Once a hazard has been identified, the significance of the risk evaluated, and a decision made to treat the risk, the next decision is deciding how best to treat [manage] the hazard risk.
This section outlines the RMA tools for managing hazard risk, but it is important to also consider the non-RMA tools available to manage hazards. Ideally, there should be an integrated and coordinated approach using a combination of RMA and non-RMA tools.
National policy statements and national environmental standards
National policy statements (NPSs) (prepared under Part 5 of the RMA) can provide direction to local government on how competing national benefits and local costs should be balanced. National environmental standards (NESs) are regulations that set baseline nationwide minimum standards for particular issues. To date there are no national policy statements or national environmental standards for particular hazards. The New Zealand Coastal Policy Statement 2010 (NZCPS 2010) identifies coastal erosion and other natural hazards as a key issue facing the coastal environment. The NZCPS includes policies on the identification of coastal hazards: subdivision, use and development in areas of coastal hazard risk; natural defences against coastal hazards; and strategies for protecting significant existing development from coastal hazard risk.
Local authorities will need to stay aware of developments at the national level in the event that new NPSs and NESs are developed and consider whether and how to incorporate such documents into their RMA plans and decision-making.
Regional policy statements
Regional policy statements integrate the management of natural and physical resources across a region. The requirement for RMA plans to 'give effect to' regional policy statements makes them particularly influential and useful for coordinating RMA policy responses across two or more territorial authority areas.
To ensure integration with other hazard management activities in a region, the preparation of hazard provisions in a regional policy statement should be linked with work being undertaken, and priorities established, as part of the CDEM Group Plan.
Regional plans can address specific hazard issues relevant to regional council functions including coastal hazards, floodplain management, land stability, and geothermal hazards. A regional council can prepare a specific natural hazard regional plan; however, the interrelated nature of hazards with other environmental features or effects means that natural hazard provisions are generally dispersed amongst various sections of other regional plans.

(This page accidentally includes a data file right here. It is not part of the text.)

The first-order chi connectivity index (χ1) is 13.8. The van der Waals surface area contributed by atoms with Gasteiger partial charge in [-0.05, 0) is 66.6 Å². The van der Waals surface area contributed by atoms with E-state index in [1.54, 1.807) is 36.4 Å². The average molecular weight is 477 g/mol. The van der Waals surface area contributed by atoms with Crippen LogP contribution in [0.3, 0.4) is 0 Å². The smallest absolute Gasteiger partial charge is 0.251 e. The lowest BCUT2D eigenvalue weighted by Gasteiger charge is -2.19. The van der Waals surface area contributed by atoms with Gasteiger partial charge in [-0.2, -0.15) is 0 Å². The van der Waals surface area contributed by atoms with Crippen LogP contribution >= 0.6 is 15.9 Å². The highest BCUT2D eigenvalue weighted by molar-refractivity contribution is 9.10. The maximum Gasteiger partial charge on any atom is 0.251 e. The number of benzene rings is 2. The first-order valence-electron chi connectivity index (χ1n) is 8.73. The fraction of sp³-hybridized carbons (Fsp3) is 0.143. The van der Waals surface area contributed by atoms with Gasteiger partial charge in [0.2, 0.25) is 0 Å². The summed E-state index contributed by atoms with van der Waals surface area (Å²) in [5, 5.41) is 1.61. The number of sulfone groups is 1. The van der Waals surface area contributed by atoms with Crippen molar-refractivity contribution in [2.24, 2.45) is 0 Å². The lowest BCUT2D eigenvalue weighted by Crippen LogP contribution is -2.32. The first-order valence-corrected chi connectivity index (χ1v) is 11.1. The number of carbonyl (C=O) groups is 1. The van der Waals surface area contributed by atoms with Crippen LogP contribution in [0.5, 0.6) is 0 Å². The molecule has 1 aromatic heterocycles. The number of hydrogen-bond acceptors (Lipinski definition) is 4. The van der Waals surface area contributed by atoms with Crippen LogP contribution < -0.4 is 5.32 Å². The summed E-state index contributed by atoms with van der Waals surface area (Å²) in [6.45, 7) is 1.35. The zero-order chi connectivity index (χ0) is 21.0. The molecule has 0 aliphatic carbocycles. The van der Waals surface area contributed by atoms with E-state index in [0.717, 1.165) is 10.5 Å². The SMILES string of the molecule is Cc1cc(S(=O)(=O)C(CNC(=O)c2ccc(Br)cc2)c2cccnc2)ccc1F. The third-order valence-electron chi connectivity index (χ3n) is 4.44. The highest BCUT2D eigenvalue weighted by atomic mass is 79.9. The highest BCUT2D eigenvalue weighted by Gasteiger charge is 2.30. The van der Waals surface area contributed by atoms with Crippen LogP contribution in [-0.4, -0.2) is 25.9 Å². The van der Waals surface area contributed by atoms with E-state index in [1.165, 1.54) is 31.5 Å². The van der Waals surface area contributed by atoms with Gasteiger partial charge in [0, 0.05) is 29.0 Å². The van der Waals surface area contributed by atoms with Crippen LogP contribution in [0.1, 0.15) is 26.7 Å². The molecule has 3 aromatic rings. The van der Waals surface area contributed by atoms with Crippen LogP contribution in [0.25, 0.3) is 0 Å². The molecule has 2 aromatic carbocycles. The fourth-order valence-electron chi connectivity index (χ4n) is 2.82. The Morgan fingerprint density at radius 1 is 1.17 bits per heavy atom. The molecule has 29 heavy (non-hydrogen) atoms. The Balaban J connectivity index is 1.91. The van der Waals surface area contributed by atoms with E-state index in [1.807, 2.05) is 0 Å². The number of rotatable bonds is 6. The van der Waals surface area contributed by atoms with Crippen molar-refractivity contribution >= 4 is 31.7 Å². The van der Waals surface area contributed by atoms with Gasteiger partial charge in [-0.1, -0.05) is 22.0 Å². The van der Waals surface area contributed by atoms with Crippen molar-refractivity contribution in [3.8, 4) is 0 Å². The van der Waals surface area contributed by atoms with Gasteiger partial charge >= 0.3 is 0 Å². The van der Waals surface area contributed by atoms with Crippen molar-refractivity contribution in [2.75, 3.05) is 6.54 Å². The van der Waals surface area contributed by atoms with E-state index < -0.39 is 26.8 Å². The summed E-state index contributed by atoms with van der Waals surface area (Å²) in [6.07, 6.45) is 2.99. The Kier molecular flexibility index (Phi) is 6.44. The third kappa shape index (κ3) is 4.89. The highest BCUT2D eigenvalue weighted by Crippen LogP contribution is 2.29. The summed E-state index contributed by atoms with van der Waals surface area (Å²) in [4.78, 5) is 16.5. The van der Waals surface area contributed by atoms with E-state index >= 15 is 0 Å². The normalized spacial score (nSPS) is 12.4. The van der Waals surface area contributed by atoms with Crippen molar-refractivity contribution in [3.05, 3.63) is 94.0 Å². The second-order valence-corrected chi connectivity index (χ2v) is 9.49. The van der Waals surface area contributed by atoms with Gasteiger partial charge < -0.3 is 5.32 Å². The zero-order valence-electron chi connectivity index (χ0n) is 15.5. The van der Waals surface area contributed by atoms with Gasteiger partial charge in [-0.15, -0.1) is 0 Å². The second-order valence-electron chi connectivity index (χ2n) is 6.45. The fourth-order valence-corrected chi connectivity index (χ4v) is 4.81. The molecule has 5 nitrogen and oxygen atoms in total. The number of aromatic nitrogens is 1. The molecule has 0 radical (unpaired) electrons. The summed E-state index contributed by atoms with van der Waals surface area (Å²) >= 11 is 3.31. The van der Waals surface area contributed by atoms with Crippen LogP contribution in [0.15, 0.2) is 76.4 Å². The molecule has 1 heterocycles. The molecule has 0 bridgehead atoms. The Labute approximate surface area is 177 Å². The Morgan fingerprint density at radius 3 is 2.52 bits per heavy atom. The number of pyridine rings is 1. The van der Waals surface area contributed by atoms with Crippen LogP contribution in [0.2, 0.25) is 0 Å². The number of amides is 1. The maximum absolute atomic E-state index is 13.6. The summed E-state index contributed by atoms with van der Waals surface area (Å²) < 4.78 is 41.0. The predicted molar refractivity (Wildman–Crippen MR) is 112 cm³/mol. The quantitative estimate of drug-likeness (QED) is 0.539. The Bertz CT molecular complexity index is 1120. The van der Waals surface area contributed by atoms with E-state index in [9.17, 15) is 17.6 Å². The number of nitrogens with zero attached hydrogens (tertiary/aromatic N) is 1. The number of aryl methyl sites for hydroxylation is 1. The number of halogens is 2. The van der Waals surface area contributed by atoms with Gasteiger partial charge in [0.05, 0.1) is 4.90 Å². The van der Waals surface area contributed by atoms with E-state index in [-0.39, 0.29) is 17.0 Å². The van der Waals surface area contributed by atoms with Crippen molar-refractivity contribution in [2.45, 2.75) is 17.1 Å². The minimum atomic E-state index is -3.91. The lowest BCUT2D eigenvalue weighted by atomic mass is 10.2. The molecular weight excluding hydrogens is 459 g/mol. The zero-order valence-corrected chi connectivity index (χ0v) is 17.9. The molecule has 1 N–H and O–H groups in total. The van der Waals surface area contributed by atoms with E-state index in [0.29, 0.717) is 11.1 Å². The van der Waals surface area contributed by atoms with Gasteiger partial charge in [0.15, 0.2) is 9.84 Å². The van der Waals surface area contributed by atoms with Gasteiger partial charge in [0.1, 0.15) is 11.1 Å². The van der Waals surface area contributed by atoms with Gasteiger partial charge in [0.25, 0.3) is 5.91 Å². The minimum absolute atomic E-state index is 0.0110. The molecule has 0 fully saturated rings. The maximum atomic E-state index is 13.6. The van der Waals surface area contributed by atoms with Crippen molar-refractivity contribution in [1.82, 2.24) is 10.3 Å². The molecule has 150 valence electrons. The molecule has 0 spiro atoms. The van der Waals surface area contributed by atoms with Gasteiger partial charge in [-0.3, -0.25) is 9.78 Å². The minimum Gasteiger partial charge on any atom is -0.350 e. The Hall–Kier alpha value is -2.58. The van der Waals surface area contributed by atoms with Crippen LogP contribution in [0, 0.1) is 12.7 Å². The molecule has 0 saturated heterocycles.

Regional plans can contain objectives, policies and rules addressing natural hazards. Unlike district councils, regional councils can have rules in regional plans for controlling land (for the purposes of avoiding or mitigating natural hazards) that are exempt from existing use right clauses under s10(4) of the RMA. This makes them particularly useful in managing hazard risk in areas where development has taken place before plan rules to manage risks could be implemented.
Regional plans generally include rules requiring resource consents and set out specific objectives and policies against which such consents are measured.
Every territorial authority is required to prepare a district plan for its district. District plans are required to give effect to regional policy statements. Territorial authorities, when reviewing their district plan, need to be conscious of the direction outlined in a regional policy statement, and how that should be implemented through their district plan.
Even if no direction is provided through the regional policy statement, a district plan should include risk-based objectives, policies and rules to control the effects of the use of land for the avoidance or mitigation of natural hazards.
Zones and overlays within district plan maps can identify the location of specific hazards within a city/district and specific requirements can be applied to these areas. See the section on Hazards Mapping for more information about how to identify and map hazards.
A local authority should provide:
- clear direction through plans and other means on the hazard information that needs to be included in any resource consent application
- policies within the plan giving clear guidance on the matters addressed during consideration of a resource consent and the desired outcome sought in managing hazard risk.
Note that rules in district plans may be rendered less effective in controlling development in hazard prone areas where existing use rights apply. In circumstances where the management of both existing and new development through RMA plan rules is desired, regional and territorial authorities may need to work together on an integrated approach that uses a combination of regional and district plan provisions.
Iwi management plans/planning documents
Sections 61(2A) and 74(2A) of the RMA require that regional and district plans take into account relevant planning documents recognised by an iwi authority and lodged with the council.